Nocturnal activity of the western weka (Gallirallus australis australis) in an open environment

Notornis, 68 (1), 1-12

S.D. Lamb; H.R. Taylor; R. Powlesland (2021)

Article Type: Paper

Understanding how animal behaviours are affected by external factors such as time of day/year and weather conditions is fundamental to understanding the basic biology of a species and can thus help with conservation management. Weka (Gallirallus australis) is typically crepuscular in its habits, but there is some evidence to suggest that it can also be nocturnal. We conducted a longitudinal study of the nocturnal habits of the western weka (G. australis australis) located at Manaroa in New Zealand’s Marlborough Sounds. We used model selection information criterion to examine how the numbers of weka in an open environment (lawn) changed with time of night and season, as well as differing weather and moonlight conditions. In addition, we undertook night-time behavioural observations during a four-month subset of the study period. Numbers of weka declined through the night and increased non-linearly around dawn. Weka were more likely to be present during moonlit nights and at warmer temperatures during the evening. There was considerable seasonal variation, with the highest number of weka during autumn and lowest during summer. Behavioural observations demonstrated that weka were active throughout the night, with foraging being the most frequently-observed behaviour.

Increasing urban abundance of tūī (Prosthemadera novaeseelandiae) by pest mammal control in surrounding forests

Notornis, 68 (2), 93-107

N. Fitzgerald; J. Innes; C. Watts; D. Thornburrow; S. Bartlam; K. Collins; D. Byers; B. Burns (2021)

Article Type: Paper

Public and our observations during 1999–2004 suggested that tūī (Prosthemadera novaeseelandiae) visited the city of Hamilton during March to October only, outside the nesting season. From 2004 onwards, we captured and banded 51 adult tūī and fitted radio transmitters to 41 in Waikato urban areas to locate nests. We directly observed 15 nests to determine nesting success and gather evidence of any predation events. Tūī moved 5–23 km from urban areas to surrounding native forests at the onset of nesting, but only four (29%) of 14 unmanaged nests fledged young, due mostly to predation by ship rats (Rattus rattus), swamp harriers (Circus approximans), and brushtail possums (Trichosurus vulpecula). Subsequent effective pest mammal control in forests around Hamilton was associated with greatly increased year-round tūī abundance and nesting in Hamilton. These results confirm previous findings that tūī move widely in winter; that they readily cross pasture in the absence of forest corridors, and that they will permanently inhabit urban areas. Provided adequate food is available, effective control of ship rats and possums can rapidly (1–4 years) increase tūī visits and nesting within 20 km of managed sites, enabling recolonisation of proximate urban habitats by this iconic endemic taxon, despite previous evidence for natal philopatry.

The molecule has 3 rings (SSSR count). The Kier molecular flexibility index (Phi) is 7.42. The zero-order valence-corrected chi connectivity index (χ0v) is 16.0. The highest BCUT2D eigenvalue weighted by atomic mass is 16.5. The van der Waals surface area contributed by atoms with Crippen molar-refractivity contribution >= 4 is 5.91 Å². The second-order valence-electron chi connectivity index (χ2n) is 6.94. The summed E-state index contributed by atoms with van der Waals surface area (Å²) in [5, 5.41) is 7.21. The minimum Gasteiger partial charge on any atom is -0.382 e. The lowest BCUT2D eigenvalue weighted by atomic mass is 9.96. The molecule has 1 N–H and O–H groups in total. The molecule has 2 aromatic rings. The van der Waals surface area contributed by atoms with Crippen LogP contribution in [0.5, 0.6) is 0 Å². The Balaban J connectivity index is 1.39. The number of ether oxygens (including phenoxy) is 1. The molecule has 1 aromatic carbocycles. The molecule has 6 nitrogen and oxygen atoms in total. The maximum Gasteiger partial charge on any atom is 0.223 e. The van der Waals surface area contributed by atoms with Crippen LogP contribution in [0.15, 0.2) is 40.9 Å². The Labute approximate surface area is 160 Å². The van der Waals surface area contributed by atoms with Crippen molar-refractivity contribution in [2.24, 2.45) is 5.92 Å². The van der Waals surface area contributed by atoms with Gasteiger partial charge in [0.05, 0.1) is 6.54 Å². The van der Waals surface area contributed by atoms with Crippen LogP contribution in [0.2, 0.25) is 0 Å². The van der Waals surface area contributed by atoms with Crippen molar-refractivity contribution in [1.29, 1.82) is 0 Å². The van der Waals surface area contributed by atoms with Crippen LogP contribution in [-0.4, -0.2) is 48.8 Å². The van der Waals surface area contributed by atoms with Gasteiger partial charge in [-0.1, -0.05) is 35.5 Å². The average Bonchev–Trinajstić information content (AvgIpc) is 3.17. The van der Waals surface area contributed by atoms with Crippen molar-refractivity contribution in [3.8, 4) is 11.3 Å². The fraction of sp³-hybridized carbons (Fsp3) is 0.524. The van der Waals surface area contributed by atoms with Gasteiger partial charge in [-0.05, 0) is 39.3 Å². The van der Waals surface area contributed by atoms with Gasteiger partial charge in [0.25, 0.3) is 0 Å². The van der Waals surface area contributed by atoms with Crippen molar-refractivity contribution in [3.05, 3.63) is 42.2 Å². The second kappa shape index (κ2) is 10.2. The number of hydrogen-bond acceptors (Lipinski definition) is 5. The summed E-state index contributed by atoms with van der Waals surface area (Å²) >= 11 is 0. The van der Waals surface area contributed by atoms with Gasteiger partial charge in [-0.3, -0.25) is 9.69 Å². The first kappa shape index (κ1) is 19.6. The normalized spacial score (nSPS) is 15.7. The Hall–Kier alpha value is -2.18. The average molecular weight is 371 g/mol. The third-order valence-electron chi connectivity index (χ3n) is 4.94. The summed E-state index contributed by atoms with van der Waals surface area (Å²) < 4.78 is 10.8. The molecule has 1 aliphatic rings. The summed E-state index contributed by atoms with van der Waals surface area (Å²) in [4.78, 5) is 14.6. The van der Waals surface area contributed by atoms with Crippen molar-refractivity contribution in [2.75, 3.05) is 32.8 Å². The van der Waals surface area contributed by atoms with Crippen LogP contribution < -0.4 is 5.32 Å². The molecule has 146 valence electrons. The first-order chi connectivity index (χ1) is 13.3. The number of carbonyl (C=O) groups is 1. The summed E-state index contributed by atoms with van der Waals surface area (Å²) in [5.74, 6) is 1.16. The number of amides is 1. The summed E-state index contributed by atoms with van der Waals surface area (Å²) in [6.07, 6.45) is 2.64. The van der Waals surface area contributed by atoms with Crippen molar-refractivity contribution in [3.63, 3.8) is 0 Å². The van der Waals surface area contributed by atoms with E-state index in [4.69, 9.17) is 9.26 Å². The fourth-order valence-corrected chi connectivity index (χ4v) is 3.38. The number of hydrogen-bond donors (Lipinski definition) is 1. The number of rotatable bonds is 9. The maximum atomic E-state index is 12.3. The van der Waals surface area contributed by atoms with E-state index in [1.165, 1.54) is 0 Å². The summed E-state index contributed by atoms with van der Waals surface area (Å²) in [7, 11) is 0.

Vagrant and extra-limital bird records accepted by the Birds New Zealand Records Appraisal Committee 2019–2020

Notornis, 68 (4), 253–265

Miskelly C.M., Crossland A.C., Saville I., Southey I., Tennyson A.J.D., Bell, E.A. (2021)

Article Type: Paper

Abstract: We report Records Appraisal Committee (RAC) decisions regarding Unusual Bird Reports received between 1 January 2019 and 31 December 2020. Among the 149 submissions accepted by the RAC were the first New Zealand records of collared petrel (Pterodroma brevipes), South Polar skua (Catharacta maccormicki), and rose-crowned fruit dove (Ptilinopus regina). We also report the first accepted breeding record for gull-billed tern (Gelochelidon nilotica), and the sec- ond accepted sightings of Australian white-faced storm petrel (Pelagodroma marina dulciae) and buff-breasted sandpiper (Tryngites subruficollis). Other notable records included the first records of Atlantic yellow-nosed mollymawk (Thalassarche chlororhynchos) from the Snares Islands, nankeen kestrel (Falco cenchroides) from Antipodes Island, long-tailed skua (Stercorarius longicaudus) from the Chatham Islands, and Arctic tern (Sterna paradisaea) from the Bounty Islands.




Seasonal survey of waterfowl (Anatidae), shags (Phalacrocoracidae) and fernbird (Bowdleria punctata) at Te Nohoaka o Tukiauau/Sinclair Wetlands, Otago: July 2015 – July 2018

Notornis, 68 (4), 266–273

Thompson M.P., McKinlay B. (2021)

Article Type: Paper

Abstract: Birds were surveyed once per season over three years from 2015–2018 at Te Nohoaka o Tukiauau/Sinclair Wetlands, Otago. Eight species of waterfowl were observed, including four native species: New Zealand scaup (Aythya novaeseelandiae), Australasian shoveler (Anas rhynchotis), paradise shelduck (Tadorna variegata), and grey teal (Anas gracilis). Native species made up 68% of all waterbirds counted. New Zealand scaup dominated at 53%. The highest total number of birds counted was 1167 in winter 2015, and the lowest was 76 in spring 2016. The counts for some species varied greatly from year to year and each species showed some seasonal variation. It appears that more waterfowl are using the lagoons now than 15 years ago. Shag numbers were never greater than 8 individuals. The estimated density of fernbird (Bowdleria punctata) along a 750 m transect varied from 1.0/ha in winter to 2.7/ha in summer. This survey of waterfowl, shags and fernbird provides a reference against which future comparisons investigating long-term trends in bird populations at the Sinclair Wetlands can be made.